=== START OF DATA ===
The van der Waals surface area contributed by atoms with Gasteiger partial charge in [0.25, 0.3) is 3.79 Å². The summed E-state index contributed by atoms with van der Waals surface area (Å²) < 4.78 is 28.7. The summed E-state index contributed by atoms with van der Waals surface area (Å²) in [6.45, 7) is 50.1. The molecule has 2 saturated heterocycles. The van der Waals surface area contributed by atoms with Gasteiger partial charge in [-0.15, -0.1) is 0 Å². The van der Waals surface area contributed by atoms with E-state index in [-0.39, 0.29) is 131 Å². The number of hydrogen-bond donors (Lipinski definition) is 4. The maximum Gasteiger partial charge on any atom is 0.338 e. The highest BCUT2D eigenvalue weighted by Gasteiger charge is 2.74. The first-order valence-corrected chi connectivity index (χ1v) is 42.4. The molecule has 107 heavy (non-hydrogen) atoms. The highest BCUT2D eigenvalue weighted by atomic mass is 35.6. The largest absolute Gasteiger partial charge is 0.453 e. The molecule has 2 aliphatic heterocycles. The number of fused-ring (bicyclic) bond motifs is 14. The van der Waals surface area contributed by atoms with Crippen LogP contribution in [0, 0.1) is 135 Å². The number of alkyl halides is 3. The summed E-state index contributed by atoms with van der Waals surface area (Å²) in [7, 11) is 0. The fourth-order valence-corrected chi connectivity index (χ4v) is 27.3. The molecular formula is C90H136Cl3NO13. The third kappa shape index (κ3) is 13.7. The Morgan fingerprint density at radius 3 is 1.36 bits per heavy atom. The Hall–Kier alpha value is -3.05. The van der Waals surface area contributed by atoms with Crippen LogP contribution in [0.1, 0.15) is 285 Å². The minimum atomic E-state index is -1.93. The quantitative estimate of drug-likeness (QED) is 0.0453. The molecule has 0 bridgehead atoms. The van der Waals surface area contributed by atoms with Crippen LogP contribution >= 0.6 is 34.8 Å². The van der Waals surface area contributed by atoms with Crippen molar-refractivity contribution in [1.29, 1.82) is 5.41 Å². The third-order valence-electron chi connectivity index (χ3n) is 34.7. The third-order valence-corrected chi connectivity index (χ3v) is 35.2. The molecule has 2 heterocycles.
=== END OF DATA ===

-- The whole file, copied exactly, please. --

The van der Waals surface area contributed by atoms with Gasteiger partial charge in [0.25, 0.3) is 3.79 Å². The summed E-state index contributed by atoms with van der Waals surface area (Å²) < 4.78 is 28.7. The summed E-state index contributed by atoms with van der Waals surface area (Å²) in [6.45, 7) is 50.1. The molecule has 2 saturated heterocycles. The van der Waals surface area contributed by atoms with Gasteiger partial charge in [-0.15, -0.1) is 0 Å². The van der Waals surface area contributed by atoms with E-state index in [-0.39, 0.29) is 131 Å². The number of hydrogen-bond donors (Lipinski definition) is 4. The maximum Gasteiger partial charge on any atom is 0.338 e. The highest BCUT2D eigenvalue weighted by Gasteiger charge is 2.74. The first-order valence-corrected chi connectivity index (χ1v) is 42.4. The molecule has 107 heavy (non-hydrogen) atoms. The highest BCUT2D eigenvalue weighted by atomic mass is 35.6. The largest absolute Gasteiger partial charge is 0.453 e. The molecule has 2 aliphatic heterocycles. The number of fused-ring (bicyclic) bond motifs is 14. The van der Waals surface area contributed by atoms with Crippen LogP contribution in [0, 0.1) is 135 Å². The number of alkyl halides is 3. The summed E-state index contributed by atoms with van der Waals surface area (Å²) in [7, 11) is 0. The fourth-order valence-corrected chi connectivity index (χ4v) is 27.3. The molecular formula is C90H136Cl3NO13. The third kappa shape index (κ3) is 13.7. The Morgan fingerprint density at radius 3 is 1.36 bits per heavy atom. The Hall–Kier alpha value is -3.05. The van der Waals surface area contributed by atoms with Crippen LogP contribution in [0.1, 0.15) is 285 Å². The minimum atomic E-state index is -1.93. The quantitative estimate of drug-likeness (QED) is 0.0453. The molecule has 0 bridgehead atoms. The van der Waals surface area contributed by atoms with Crippen LogP contribution >= 0.6 is 34.8 Å². The van der Waals surface area contributed by atoms with Crippen molar-refractivity contribution in [1.29, 1.82) is 5.41 Å². The third-order valence-electron chi connectivity index (χ3n) is 34.7. The third-order valence-corrected chi connectivity index (χ3v) is 35.2. The molecule has 2 heterocycles.